Hulk Hogan Wins Gawker Lawsuit: How Will this Affect Freedom of the Press?
The crazy case between Hulk Hogan and Gawker has finally reached a decision–and Hogan has emerged victorious. A jury awarded the famous professional wrestler $115 million after a two week trial, but just six hours of deliberations.
Hulk Hogan sued Gawker after the media company released a sex tape of Hogan and the wife of a former friend of his. Hogan claimed that Gawker violated his privacy by releasing the tape, and that they didn’t reach out to him, or the woman in the tape, Heather Cole, before releasing it publicly on the site in an article entitled: “Even for a Minute, Watching Hulk Hogan Have Sex in a Canopy Bed Is Not Safe for Work but Watch It Anyway.” To read the full details of the case, check out our previous coverage here.
Really, the argument on the part of Hogan’s lawyer came down to privacy, and whether or not the video that Gawker published was actually “newsworthy.” But Gawker’s lawyers argued that this came down to First Amendment rights. Gawker’s attorney, Michael Sullivan, stated his concern that this case would open up a dangerous door for public figures to sue media companies. According to CNN:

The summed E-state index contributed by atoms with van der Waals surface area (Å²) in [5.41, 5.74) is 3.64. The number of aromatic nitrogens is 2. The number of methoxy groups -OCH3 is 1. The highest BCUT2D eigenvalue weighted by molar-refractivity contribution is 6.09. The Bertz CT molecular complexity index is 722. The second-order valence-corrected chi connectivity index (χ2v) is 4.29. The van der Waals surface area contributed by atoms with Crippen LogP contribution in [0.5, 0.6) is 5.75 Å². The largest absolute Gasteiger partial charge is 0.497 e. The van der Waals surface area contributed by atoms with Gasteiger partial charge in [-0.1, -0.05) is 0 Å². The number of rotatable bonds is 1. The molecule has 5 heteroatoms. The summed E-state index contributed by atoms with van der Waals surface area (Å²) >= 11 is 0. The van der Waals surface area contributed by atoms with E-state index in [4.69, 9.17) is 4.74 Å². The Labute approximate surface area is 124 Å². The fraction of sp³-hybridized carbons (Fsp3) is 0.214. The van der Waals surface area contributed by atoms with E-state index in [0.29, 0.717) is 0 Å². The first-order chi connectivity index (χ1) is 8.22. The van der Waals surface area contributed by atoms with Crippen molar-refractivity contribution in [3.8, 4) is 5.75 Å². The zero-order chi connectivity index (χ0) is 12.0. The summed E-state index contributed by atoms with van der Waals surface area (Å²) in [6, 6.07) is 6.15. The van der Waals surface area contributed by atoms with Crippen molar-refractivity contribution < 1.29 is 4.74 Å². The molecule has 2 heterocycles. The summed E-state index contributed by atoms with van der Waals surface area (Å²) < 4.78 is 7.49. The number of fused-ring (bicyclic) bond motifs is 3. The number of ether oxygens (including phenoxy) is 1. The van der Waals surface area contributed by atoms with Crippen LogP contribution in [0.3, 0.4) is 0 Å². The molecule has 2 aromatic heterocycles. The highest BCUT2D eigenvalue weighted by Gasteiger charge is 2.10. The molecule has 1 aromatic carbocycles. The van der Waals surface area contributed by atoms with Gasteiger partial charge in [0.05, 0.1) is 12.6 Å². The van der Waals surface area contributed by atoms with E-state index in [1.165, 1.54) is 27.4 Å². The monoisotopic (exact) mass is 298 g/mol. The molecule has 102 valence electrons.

Sullivan warned that Hogan’s lawsuit could have a chilling effect on free press if ‘powerful celebrities, politicians and public figures would use our courts to punish people.’ ‘We will all be worse off as a result,’ he said.
Before the ruling came out this evening, Eric Goldman, co-director of Santa Clara University’s High Tech Law Institute spoke to Fusion about the case and stated:
Right now, there’s an ‘anything goes’ mentality when it comes to publishing information about celebrities. If Gawker loses, we might begin to see some rethinking of that mentality. If Gawker wins, I think it will further embolden online publishers that anything related to celebrities is fair game.
Given that the six jurors sided with Hogan, and Gawker did lose, that first consideration may be true. However, it seems like Gawker’s lawyers are going to appeal the case–as Gawker founder Nick Denton read from a written statement:
Given key evidence and the most important witness were both improperly withheld from this jury, we all knew the appeals court will need to resolve the case. … That’s why we feel very positive about the appeal that we have already begun preparing, as we expect to win this case ultimately.
Given the high price tag and high profile nature of this case, the appeal will be one to watch.